By Tobi Wole
When I started working as a data engineer, I often wondered how to deal with a situation where data stored in a database changes over time. For example, what do I do when customers update their personal information and effectively alter the entry in a specific database column? I would ask questions like:
- How do I properly deal with this new record reflected in the data warehouse?
- How do I retain the historical references of a given attribute?
Thankfully, there are several typical ways to deal with these scenarios in the business world.
Scenario: Track sales locations
Imagine you work on the Data and Analytics team of an e-commerce site that operates in two cities, London and Berlin. Each city has a sales manager, and the top-performing person gets a monthly bonus. To decide who gets the bonus, we aggregate the performance in a report we generate at the end of the following month.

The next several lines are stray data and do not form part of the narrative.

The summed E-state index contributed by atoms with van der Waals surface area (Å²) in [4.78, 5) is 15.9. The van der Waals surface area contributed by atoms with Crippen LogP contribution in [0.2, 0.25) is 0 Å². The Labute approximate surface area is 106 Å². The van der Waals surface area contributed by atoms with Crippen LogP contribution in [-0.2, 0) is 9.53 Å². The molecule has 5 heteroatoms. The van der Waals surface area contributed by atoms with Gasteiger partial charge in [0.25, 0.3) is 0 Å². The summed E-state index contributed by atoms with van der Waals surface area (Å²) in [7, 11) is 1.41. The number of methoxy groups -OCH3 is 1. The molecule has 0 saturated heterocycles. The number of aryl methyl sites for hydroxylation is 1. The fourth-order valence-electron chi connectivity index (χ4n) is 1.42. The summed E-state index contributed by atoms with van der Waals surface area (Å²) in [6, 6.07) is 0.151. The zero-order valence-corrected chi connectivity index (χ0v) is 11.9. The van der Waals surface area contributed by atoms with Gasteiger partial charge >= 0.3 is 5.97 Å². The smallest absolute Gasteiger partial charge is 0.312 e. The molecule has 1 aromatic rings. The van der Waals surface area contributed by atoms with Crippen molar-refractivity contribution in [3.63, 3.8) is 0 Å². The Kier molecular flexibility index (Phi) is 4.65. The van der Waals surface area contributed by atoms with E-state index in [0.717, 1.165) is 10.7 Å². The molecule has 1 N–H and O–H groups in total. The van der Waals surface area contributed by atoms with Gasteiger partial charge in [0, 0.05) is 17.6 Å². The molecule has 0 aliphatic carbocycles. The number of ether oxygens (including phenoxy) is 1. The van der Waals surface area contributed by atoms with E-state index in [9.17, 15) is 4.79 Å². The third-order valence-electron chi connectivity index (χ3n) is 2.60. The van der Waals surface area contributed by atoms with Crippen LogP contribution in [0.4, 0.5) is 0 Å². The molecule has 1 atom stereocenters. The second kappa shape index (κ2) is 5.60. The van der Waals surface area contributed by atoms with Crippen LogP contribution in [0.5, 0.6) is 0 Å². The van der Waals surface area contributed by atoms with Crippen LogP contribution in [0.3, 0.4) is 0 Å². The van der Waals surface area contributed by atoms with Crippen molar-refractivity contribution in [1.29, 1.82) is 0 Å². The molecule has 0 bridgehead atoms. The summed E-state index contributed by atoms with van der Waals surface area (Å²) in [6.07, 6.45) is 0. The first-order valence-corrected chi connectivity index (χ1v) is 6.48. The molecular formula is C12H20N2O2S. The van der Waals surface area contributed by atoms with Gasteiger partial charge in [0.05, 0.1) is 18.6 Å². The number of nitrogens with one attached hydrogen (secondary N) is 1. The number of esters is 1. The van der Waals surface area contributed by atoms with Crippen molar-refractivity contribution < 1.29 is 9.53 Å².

We need to write the SQL query to retrieve the information about our orders and help us generate the monthly report:
This snippet pulls the relevant data from the columns in our orders table (note the first two rows, listing the cities of customers A100 and B200):
The official report isn’t due until the end of February, but we wanted to get an early glimpse of the results, so we run the following query at the end of January:
It was a close call, but in January, the London Sales Manager won by one extra order. She’s excited and can’t wait to get her bonus.
Meanwhile, sometime in February, customers A100 and B200 moved to Berlin to start a new life. They update their new address in their online profile, so now our orders table and subsequent January report look like this:
As you can see, the latest report is a false representation of the data as it was back in January (when the sales were actually made).